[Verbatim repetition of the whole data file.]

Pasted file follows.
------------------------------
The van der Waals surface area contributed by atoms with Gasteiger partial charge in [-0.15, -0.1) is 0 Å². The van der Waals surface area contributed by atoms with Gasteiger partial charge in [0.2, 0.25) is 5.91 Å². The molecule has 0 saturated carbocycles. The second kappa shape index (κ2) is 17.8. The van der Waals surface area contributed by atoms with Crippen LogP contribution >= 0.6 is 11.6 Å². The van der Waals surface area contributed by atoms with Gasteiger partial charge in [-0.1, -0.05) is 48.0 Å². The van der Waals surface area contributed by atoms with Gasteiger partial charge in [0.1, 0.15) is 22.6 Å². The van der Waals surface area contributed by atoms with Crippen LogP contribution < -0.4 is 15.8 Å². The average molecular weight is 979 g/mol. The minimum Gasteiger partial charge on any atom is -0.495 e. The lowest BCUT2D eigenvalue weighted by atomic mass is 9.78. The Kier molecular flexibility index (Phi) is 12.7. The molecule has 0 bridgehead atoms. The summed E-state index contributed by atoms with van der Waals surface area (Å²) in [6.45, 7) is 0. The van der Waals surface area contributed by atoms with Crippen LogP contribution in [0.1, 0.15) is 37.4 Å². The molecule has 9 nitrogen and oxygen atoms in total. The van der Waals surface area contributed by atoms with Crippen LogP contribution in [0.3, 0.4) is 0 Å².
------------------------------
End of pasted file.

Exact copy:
The van der Waals surface area contributed by atoms with Gasteiger partial charge in [-0.15, -0.1) is 0 Å². The van der Waals surface area contributed by atoms with Gasteiger partial charge in [0.2, 0.25) is 5.91 Å². The molecule has 0 saturated carbocycles. The second kappa shape index (κ2) is 17.8. The van der Waals surface area contributed by atoms with Crippen LogP contribution >= 0.6 is 11.6 Å². The van der Waals surface area contributed by atoms with Gasteiger partial charge in [-0.1, -0.05) is 48.0 Å². The van der Waals surface area contributed by atoms with Gasteiger partial charge in [0.1, 0.15) is 22.6 Å². The van der Waals surface area contributed by atoms with Crippen LogP contribution < -0.4 is 15.8 Å². The average molecular weight is 979 g/mol. The minimum Gasteiger partial charge on any atom is -0.495 e. The lowest BCUT2D eigenvalue weighted by atomic mass is 9.78. The Kier molecular flexibility index (Phi) is 12.7. The molecule has 0 bridgehead atoms. The summed E-state index contributed by atoms with van der Waals surface area (Å²) in [6.45, 7) is 0. The van der Waals surface area contributed by atoms with Crippen LogP contribution in [0.1, 0.15) is 37.4 Å². The molecule has 9 nitrogen and oxygen atoms in total. The van der Waals surface area contributed by atoms with Crippen LogP contribution in [0.3, 0.4) is 0 Å².